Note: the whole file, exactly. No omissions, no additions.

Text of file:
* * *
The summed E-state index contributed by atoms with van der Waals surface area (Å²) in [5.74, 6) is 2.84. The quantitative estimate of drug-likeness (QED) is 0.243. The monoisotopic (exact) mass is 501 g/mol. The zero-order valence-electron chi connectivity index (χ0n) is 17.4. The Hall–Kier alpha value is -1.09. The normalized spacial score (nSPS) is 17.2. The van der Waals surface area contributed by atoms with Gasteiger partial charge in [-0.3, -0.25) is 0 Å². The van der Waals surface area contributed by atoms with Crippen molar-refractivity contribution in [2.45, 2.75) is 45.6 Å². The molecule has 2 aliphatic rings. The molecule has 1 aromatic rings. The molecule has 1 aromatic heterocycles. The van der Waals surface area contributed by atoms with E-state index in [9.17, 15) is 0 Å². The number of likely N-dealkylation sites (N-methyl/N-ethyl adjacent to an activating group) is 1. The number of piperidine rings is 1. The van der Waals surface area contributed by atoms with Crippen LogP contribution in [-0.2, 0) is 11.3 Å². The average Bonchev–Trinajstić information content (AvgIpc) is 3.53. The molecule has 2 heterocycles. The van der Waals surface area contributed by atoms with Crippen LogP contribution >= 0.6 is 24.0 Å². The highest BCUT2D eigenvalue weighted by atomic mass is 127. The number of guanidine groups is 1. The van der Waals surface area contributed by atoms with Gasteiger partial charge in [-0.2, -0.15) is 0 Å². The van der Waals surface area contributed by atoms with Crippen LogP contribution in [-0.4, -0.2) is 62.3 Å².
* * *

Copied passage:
The summed E-state index contributed by atoms with van der Waals surface area (Å²) in [5.74, 6) is 2.84. The quantitative estimate of drug-likeness (QED) is 0.243. The monoisotopic (exact) mass is 501 g/mol. The zero-order valence-electron chi connectivity index (χ0n) is 17.4. The Hall–Kier alpha value is -1.09. The normalized spacial score (nSPS) is 17.2. The van der Waals surface area contributed by atoms with Gasteiger partial charge in [-0.3, -0.25) is 0 Å². The van der Waals surface area contributed by atoms with Crippen molar-refractivity contribution in [2.45, 2.75) is 45.6 Å². The molecule has 2 aliphatic rings. The molecule has 1 aromatic rings. The molecule has 1 aromatic heterocycles. The van der Waals surface area contributed by atoms with E-state index in [9.17, 15) is 0 Å². The number of likely N-dealkylation sites (N-methyl/N-ethyl adjacent to an activating group) is 1. The number of piperidine rings is 1. The van der Waals surface area contributed by atoms with Crippen LogP contribution in [-0.2, 0) is 11.3 Å². The average Bonchev–Trinajstić information content (AvgIpc) is 3.53. The molecule has 2 heterocycles. The van der Waals surface area contributed by atoms with Crippen LogP contribution >= 0.6 is 24.0 Å². The highest BCUT2D eigenvalue weighted by atomic mass is 127. The number of guanidine groups is 1. The van der Waals surface area contributed by atoms with Gasteiger partial charge in [-0.2, -0.15) is 0 Å². The van der Waals surface area contributed by atoms with Crippen LogP contribution in [-0.4, -0.2) is 62.3 Å².